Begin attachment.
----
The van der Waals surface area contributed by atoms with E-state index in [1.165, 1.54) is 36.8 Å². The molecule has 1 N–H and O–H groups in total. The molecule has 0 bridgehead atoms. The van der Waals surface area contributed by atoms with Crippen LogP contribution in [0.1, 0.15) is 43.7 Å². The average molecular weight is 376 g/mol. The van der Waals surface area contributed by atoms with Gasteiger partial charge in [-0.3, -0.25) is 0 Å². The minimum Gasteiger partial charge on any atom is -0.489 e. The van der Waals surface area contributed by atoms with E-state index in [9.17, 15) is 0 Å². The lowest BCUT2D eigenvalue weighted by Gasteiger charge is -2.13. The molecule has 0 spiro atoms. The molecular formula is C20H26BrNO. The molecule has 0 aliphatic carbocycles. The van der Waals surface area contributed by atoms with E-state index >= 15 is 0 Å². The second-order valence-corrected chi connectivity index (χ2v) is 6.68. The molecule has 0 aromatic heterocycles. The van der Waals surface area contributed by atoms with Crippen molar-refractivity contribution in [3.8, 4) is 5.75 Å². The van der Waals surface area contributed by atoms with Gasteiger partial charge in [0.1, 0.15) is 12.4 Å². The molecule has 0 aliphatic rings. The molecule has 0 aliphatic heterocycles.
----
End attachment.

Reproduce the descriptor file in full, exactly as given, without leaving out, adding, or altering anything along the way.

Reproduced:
The van der Waals surface area contributed by atoms with E-state index in [1.165, 1.54) is 36.8 Å². The molecule has 1 N–H and O–H groups in total. The molecule has 0 bridgehead atoms. The van der Waals surface area contributed by atoms with Crippen LogP contribution in [0.1, 0.15) is 43.7 Å². The average molecular weight is 376 g/mol. The van der Waals surface area contributed by atoms with Gasteiger partial charge in [-0.3, -0.25) is 0 Å². The minimum Gasteiger partial charge on any atom is -0.489 e. The van der Waals surface area contributed by atoms with E-state index in [9.17, 15) is 0 Å². The lowest BCUT2D eigenvalue weighted by Gasteiger charge is -2.13. The molecule has 0 spiro atoms. The molecular formula is C20H26BrNO. The molecule has 0 aliphatic carbocycles. The van der Waals surface area contributed by atoms with E-state index >= 15 is 0 Å². The second-order valence-corrected chi connectivity index (χ2v) is 6.68. The molecule has 0 aromatic heterocycles. The van der Waals surface area contributed by atoms with Crippen molar-refractivity contribution in [3.8, 4) is 5.75 Å². The van der Waals surface area contributed by atoms with Gasteiger partial charge in [0.1, 0.15) is 12.4 Å². The molecule has 0 aliphatic rings. The molecule has 0 aliphatic heterocycles.